First of all, you don’t get pneumonia from asthma.  Asthma is chronic illness that is characterized by episodes of spasming of the bronchioles.  People are on lifelong medication oftentimes for this illness.  Pneumonia is an infection.  Asthma does not cause infections.  Bacteria (and viruses) cause infections.  Also, it’s never mentioned again if Prenna has an asthmatic issue, but she does have moments of being in and damp potentially moldy places and also moments of running.  No mention of so much as a wheeze.  Next, Prenna did not need a ventilator, she needed a nebulizer.  A ventilator is a device that breathes for you and puts you at higher risk for pneumonia.  A nebulizer delivers medication to expand your lungs.  But really, she needed to be hospitalized with an “as needed” order for suctioning, if you asked me.

But what’s really irritating is that this whole episode of Prenna’s illness is simply a plot device to show the society as being controlling and cold.  It could have been interesting to have a character with asthma or to see how the society adapted to unexpected situations the children cause, but it’s not explored.  These ideas are only half good, and it’s the other half of the idea that makes the story bad.

I can’t really complain about the time travel science too much because it was never addressed.  Physics are not mentioned, the potential of a paradox is skimmed over; just poof, naked and wet Prenna in a pond.  That’s how they arrive.  Why is she naked?  Never mentioned.  Other than that she had to be naked so Ethan can give her his hoodie.  Or whatever he gave her, it was kind of a big deal in comparison to everything else.

I could rant about the science for days, but it’s not that large a part of the book (which is funny since its science fiction).  So how was our main character, Prenna?  DUMB.  She makes one bad decision after another, but somehow everything works out.  She doesn’t figure a single thing out for herself and only has a brain when it’s convenient to the story.  There is one thing (that is a bit of a spoiler) that any person with half a brain would figure out or notice that Prenna doesn’t get until the last second.  It was just handled badly; the characters are being cryptic at time where it doesn’t make any sense to be cryptic.  Seriously, the fate of the world is at stake and the moment to change it is in less than 24 hours, and our protagonist is at the beach with her new beau. … WHAT THE HELL IS WRONG WITH THIS.  How could you relax enough to laugh?  …But on the bright side, she is the most fleshed out character in the book.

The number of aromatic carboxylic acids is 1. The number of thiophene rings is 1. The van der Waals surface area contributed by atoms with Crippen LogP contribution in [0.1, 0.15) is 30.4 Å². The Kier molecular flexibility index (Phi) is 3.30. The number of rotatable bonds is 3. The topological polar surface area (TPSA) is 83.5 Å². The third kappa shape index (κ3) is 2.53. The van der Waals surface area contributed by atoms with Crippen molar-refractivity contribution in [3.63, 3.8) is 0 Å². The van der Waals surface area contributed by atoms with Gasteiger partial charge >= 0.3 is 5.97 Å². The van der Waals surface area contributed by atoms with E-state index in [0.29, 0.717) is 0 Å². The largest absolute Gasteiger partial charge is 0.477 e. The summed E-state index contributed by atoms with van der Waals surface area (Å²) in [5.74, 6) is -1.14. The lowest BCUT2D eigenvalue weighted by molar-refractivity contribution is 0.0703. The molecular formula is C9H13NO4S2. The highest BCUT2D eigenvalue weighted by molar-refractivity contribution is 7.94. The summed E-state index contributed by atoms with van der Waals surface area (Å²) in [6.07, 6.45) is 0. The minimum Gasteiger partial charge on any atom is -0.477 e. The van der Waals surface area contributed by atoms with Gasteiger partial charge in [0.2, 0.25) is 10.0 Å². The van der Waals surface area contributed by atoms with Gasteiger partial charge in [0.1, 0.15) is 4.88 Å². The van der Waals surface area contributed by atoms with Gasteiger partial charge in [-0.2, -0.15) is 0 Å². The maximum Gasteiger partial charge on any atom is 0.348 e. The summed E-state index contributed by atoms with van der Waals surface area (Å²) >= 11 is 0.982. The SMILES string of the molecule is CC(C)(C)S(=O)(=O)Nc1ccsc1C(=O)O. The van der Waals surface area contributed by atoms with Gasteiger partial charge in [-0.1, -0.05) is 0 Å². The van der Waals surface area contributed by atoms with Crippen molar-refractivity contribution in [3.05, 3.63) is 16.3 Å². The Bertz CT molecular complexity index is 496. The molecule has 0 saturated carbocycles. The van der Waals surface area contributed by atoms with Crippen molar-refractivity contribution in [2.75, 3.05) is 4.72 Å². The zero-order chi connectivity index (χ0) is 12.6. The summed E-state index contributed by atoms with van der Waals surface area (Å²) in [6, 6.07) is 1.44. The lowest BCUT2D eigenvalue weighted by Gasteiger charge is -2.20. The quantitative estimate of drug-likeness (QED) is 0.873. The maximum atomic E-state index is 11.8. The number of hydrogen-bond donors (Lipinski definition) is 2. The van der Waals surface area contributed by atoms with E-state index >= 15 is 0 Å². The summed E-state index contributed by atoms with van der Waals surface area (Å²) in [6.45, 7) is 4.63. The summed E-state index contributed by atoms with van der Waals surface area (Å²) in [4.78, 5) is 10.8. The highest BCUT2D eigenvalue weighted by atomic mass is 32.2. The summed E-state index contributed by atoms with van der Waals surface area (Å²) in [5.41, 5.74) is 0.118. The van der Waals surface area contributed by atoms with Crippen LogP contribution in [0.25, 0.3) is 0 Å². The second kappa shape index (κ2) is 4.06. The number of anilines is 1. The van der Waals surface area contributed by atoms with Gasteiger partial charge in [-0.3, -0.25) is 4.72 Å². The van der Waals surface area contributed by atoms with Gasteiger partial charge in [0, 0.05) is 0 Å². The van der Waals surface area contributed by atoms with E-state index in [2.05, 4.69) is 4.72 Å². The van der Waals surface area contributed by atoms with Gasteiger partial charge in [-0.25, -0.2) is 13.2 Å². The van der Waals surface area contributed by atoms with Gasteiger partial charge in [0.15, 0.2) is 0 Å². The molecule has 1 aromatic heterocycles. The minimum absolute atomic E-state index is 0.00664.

Oh, Katherine.  She is the only character other than Prenna and Ethan that has a significant role in the story and I cannot for the life of me think of a personality trait that describes her.  She is the Best Friend.  She is concerned for Prenna.  She wears glasses and is from a society from the future where everyone wears glasses.  Real exciting character building there.  When she is taken away, I should care, but there is no character to care about.  The only reason to care is because it’s causing problems for Prenna. 

What’s sad is that I barely touched half of the notes I wrote while reading this.  There is so much wrong with this book.  It’s a huge pet peeve of mine when an author didn’t do their research or didn’t think an idea out, and this book is guilty of that.  Super guilty.  There is nothing I thought redeeming in the story.  The ending is the best part of the book, but it’s not anywhere close to saving it.  I recommend THE HERE AND NOW to no one.


This review is also posted on GoodReads